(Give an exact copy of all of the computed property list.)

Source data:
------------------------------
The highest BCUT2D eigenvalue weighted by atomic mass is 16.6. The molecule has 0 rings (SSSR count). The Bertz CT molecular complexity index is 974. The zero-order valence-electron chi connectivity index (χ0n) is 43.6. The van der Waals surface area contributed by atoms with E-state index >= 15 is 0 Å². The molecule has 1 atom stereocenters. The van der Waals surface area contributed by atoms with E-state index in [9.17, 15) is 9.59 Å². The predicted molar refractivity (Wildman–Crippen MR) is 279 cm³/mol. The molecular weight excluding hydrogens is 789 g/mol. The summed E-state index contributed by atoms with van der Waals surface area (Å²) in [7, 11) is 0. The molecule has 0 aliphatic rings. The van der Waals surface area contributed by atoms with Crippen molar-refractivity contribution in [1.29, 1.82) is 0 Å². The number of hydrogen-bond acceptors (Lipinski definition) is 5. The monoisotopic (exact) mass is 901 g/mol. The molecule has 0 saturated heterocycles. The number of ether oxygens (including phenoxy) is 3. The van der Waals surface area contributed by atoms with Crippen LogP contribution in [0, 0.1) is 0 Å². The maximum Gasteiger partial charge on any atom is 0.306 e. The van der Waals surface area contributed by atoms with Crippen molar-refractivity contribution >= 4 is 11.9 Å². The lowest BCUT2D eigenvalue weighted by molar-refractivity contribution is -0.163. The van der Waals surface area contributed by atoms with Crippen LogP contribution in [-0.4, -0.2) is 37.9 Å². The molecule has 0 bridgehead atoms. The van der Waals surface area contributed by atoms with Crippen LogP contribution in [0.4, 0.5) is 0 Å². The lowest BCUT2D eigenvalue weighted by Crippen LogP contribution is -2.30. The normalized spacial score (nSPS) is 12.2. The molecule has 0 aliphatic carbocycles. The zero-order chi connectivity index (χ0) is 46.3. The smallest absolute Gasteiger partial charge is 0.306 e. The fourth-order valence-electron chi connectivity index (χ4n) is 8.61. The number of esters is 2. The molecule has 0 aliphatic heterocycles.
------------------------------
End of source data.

The highest BCUT2D eigenvalue weighted by atomic mass is 16.6. The molecule has 0 rings (SSSR count). The Bertz CT molecular complexity index is 974. The zero-order valence-electron chi connectivity index (χ0n) is 43.6. The van der Waals surface area contributed by atoms with E-state index >= 15 is 0 Å². The molecule has 1 atom stereocenters. The van der Waals surface area contributed by atoms with E-state index in [9.17, 15) is 9.59 Å². The predicted molar refractivity (Wildman–Crippen MR) is 279 cm³/mol. The molecular weight excluding hydrogens is 789 g/mol. The summed E-state index contributed by atoms with van der Waals surface area (Å²) in [7, 11) is 0. The molecule has 0 aliphatic rings. The van der Waals surface area contributed by atoms with Crippen molar-refractivity contribution in [1.29, 1.82) is 0 Å². The number of hydrogen-bond acceptors (Lipinski definition) is 5. The monoisotopic (exact) mass is 901 g/mol. The molecule has 0 saturated heterocycles. The number of ether oxygens (including phenoxy) is 3. The van der Waals surface area contributed by atoms with Crippen LogP contribution in [0, 0.1) is 0 Å². The maximum Gasteiger partial charge on any atom is 0.306 e. The van der Waals surface area contributed by atoms with Crippen molar-refractivity contribution >= 4 is 11.9 Å². The lowest BCUT2D eigenvalue weighted by molar-refractivity contribution is -0.163. The van der Waals surface area contributed by atoms with Crippen LogP contribution in [-0.4, -0.2) is 37.9 Å². The molecule has 0 bridgehead atoms. The van der Waals surface area contributed by atoms with Crippen LogP contribution in [0.4, 0.5) is 0 Å². The lowest BCUT2D eigenvalue weighted by Crippen LogP contribution is -2.30. The normalized spacial score (nSPS) is 12.2. The molecule has 0 aliphatic carbocycles. The zero-order chi connectivity index (χ0) is 46.3. The smallest absolute Gasteiger partial charge is 0.306 e. The fourth-order valence-electron chi connectivity index (χ4n) is 8.61. The number of esters is 2. The molecule has 0 aliphatic heterocycles.